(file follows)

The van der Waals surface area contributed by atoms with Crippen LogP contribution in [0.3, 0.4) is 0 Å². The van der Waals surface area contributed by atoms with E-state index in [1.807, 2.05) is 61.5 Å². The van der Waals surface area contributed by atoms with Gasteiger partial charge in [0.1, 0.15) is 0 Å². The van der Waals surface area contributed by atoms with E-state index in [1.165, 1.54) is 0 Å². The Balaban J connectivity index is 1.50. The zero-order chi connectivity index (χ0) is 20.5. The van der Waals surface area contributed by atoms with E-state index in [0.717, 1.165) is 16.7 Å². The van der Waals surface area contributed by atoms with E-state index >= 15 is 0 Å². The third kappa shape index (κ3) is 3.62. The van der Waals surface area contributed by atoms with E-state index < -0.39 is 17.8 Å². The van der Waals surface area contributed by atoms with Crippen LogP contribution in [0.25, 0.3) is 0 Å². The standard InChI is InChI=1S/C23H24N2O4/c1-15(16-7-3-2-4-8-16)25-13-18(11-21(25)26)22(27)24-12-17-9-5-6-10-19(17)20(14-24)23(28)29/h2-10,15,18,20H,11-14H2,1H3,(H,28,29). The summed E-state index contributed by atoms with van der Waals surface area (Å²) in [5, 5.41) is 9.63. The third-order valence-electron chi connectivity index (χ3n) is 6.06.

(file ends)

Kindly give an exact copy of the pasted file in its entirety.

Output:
The van der Waals surface area contributed by atoms with Crippen LogP contribution in [0.3, 0.4) is 0 Å². The van der Waals surface area contributed by atoms with E-state index in [1.807, 2.05) is 61.5 Å². The van der Waals surface area contributed by atoms with Gasteiger partial charge in [0.1, 0.15) is 0 Å². The van der Waals surface area contributed by atoms with E-state index in [1.165, 1.54) is 0 Å². The Balaban J connectivity index is 1.50. The zero-order chi connectivity index (χ0) is 20.5. The van der Waals surface area contributed by atoms with E-state index in [0.717, 1.165) is 16.7 Å². The van der Waals surface area contributed by atoms with E-state index >= 15 is 0 Å². The third kappa shape index (κ3) is 3.62. The van der Waals surface area contributed by atoms with E-state index < -0.39 is 17.8 Å². The van der Waals surface area contributed by atoms with Crippen LogP contribution in [0.25, 0.3) is 0 Å². The standard InChI is InChI=1S/C23H24N2O4/c1-15(16-7-3-2-4-8-16)25-13-18(11-21(25)26)22(27)24-12-17-9-5-6-10-19(17)20(14-24)23(28)29/h2-10,15,18,20H,11-14H2,1H3,(H,28,29). The summed E-state index contributed by atoms with van der Waals surface area (Å²) in [5, 5.41) is 9.63. The third-order valence-electron chi connectivity index (χ3n) is 6.06.